Atlantis and Egypt (cont.)
Two Poem Cycles by Linda Pearce
The Atlantis Poems (cont.)
By Linda Pearce
IV. THE RIGHTNESS OF THE ESSENTIAL POSTURE
My grandmother remembers the time
when birds came to the festivals,
bearing nuts and seeds for the dancers,
and singing sweet songs of far-away islands.
Those thousand birds have long since made
their thousand minuscule appointments with death,
and yet new birds still hatch
to carry branches far across the sea.
In the pine-drenched aftermath of the summer
my grandmother is seated on the ground,
gazing at the valley far below.
She clearly sees, and knows, what will befall,
and yet she never weeps.
She says “If there is snow where once was grass,
can that be cause for grief? If all of us should die
only to be reborn as turtles in some moonless ocean
many light years away, then we shall live as turtles,
and move our flippers slowly through the sea.
If Atlantis be destroyed and the earth sent spinning
out of orbit in a hapless abandonment of the sun,
could it possibly matter?
The universe is always open to suggestion:
our souls say Be and always It Is So.
There shall simply be a reformation of the spirit world,
with new rules tacked to new and bigger doors.
“All showmen know the relative insecurity of the trapeze,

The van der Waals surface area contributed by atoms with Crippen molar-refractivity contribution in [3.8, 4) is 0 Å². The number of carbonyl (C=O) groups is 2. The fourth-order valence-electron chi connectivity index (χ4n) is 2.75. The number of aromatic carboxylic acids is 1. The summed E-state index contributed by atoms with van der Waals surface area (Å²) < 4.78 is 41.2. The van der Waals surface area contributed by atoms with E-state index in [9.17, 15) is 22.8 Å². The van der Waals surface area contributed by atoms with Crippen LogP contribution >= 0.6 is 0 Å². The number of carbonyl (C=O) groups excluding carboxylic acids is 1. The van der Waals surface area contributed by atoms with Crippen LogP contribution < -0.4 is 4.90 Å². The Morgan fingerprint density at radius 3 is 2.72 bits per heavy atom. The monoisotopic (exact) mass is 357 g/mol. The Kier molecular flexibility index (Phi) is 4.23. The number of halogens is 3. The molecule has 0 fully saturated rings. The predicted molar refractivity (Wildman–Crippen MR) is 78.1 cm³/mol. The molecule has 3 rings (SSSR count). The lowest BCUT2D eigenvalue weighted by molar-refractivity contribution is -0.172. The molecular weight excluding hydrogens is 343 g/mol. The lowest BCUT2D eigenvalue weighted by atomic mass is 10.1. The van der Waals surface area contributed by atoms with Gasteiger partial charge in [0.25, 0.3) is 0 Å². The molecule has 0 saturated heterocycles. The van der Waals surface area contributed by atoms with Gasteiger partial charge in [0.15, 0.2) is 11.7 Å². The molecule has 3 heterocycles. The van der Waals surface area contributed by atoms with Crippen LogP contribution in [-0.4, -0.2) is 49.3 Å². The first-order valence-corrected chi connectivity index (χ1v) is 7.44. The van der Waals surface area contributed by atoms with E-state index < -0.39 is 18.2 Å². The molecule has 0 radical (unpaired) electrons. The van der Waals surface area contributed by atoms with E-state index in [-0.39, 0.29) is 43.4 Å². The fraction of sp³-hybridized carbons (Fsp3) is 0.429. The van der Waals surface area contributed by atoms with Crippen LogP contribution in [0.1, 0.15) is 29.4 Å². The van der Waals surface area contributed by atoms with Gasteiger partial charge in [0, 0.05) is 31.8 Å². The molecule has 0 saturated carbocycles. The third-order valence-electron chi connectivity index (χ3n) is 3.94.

and yet for mere applause they nightly climb the steps
that may lead to their deaths, doing what they do,
downplaying the significance of the frailty of the rope.
It is so easy to achieve the massacre of the acrobats,
and yet it is they, even in their slow and twisting fall,
who know the rightness of the essential posture.
“Even as I hear the orgiastic symphony
of time that’s near its end, I know
the music speaks of magic in the wings.
Just as turtles carry the world on their backs
so sound supports the ceiling of the sky,
so music takes the load from failing hearts,
so all the songs we sing bear heaven up.
“If pieces of our shattered earth may soon
create new sandpits in the lunar playground,
then I shall take my playmates to the moon
and make a monument in sand to what we were.
“In all universes, my child,
love is the currency of the heart,
freely spent and earned,
devalued only by the fear
that anticipates its loss.
Without the fear your love may buy you
castles in the air, and other souls will smile
to see your turrets effervescent in the sky.”
The day is nearly over when she finishes speaking,
and we rise to leave the mountain. The late sun
intensifies the irrepressible glitter of our beloved world.
A hummingbird makes its tentative foray
into the crimson trumpet of a flower -
my grandmother laughs for joy.